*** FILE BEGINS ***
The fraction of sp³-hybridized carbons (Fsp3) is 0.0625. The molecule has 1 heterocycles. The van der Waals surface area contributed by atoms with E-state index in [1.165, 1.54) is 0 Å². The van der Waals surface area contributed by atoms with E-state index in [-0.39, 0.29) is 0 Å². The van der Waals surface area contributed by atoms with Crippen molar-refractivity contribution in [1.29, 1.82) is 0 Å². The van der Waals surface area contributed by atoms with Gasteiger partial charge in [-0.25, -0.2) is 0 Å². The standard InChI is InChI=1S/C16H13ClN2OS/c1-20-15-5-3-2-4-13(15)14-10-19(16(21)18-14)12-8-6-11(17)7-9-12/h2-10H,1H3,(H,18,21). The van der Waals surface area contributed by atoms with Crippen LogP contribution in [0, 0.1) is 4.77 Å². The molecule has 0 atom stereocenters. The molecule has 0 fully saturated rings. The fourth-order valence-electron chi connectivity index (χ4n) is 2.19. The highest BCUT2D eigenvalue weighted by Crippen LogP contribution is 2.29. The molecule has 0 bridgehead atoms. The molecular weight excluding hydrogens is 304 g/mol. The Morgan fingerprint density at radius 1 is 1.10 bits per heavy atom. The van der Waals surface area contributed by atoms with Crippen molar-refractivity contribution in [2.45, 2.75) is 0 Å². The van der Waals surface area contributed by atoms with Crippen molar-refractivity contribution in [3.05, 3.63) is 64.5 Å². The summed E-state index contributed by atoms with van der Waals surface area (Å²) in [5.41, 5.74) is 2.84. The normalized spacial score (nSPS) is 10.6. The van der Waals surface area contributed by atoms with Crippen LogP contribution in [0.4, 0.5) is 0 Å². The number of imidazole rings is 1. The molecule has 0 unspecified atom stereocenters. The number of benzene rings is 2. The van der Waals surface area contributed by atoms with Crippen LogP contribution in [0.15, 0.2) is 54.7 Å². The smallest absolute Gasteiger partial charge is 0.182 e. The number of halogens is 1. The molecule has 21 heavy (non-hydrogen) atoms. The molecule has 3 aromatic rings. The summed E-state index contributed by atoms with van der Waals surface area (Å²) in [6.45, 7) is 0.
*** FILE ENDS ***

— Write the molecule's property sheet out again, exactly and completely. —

The fraction of sp³-hybridized carbons (Fsp3) is 0.0625. The molecule has 1 heterocycles. The van der Waals surface area contributed by atoms with E-state index in [1.165, 1.54) is 0 Å². The van der Waals surface area contributed by atoms with E-state index in [-0.39, 0.29) is 0 Å². The van der Waals surface area contributed by atoms with Crippen molar-refractivity contribution in [1.29, 1.82) is 0 Å². The van der Waals surface area contributed by atoms with Gasteiger partial charge in [-0.25, -0.2) is 0 Å². The standard InChI is InChI=1S/C16H13ClN2OS/c1-20-15-5-3-2-4-13(15)14-10-19(16(21)18-14)12-8-6-11(17)7-9-12/h2-10H,1H3,(H,18,21). The van der Waals surface area contributed by atoms with Crippen LogP contribution in [0, 0.1) is 4.77 Å². The molecule has 0 atom stereocenters. The molecule has 0 fully saturated rings. The fourth-order valence-electron chi connectivity index (χ4n) is 2.19. The highest BCUT2D eigenvalue weighted by Crippen LogP contribution is 2.29. The molecule has 0 bridgehead atoms. The molecular weight excluding hydrogens is 304 g/mol. The Morgan fingerprint density at radius 1 is 1.10 bits per heavy atom. The van der Waals surface area contributed by atoms with Crippen molar-refractivity contribution in [2.45, 2.75) is 0 Å². The van der Waals surface area contributed by atoms with Crippen molar-refractivity contribution in [3.05, 3.63) is 64.5 Å². The summed E-state index contributed by atoms with van der Waals surface area (Å²) in [5.41, 5.74) is 2.84. The normalized spacial score (nSPS) is 10.6. The van der Waals surface area contributed by atoms with Crippen LogP contribution in [0.4, 0.5) is 0 Å². The number of imidazole rings is 1. The molecule has 0 unspecified atom stereocenters. The number of benzene rings is 2. The van der Waals surface area contributed by atoms with Crippen LogP contribution in [0.15, 0.2) is 54.7 Å². The smallest absolute Gasteiger partial charge is 0.182 e. The number of halogens is 1. The molecule has 21 heavy (non-hydrogen) atoms. The molecule has 3 aromatic rings. The summed E-state index contributed by atoms with van der Waals surface area (Å²) in [6.45, 7) is 0.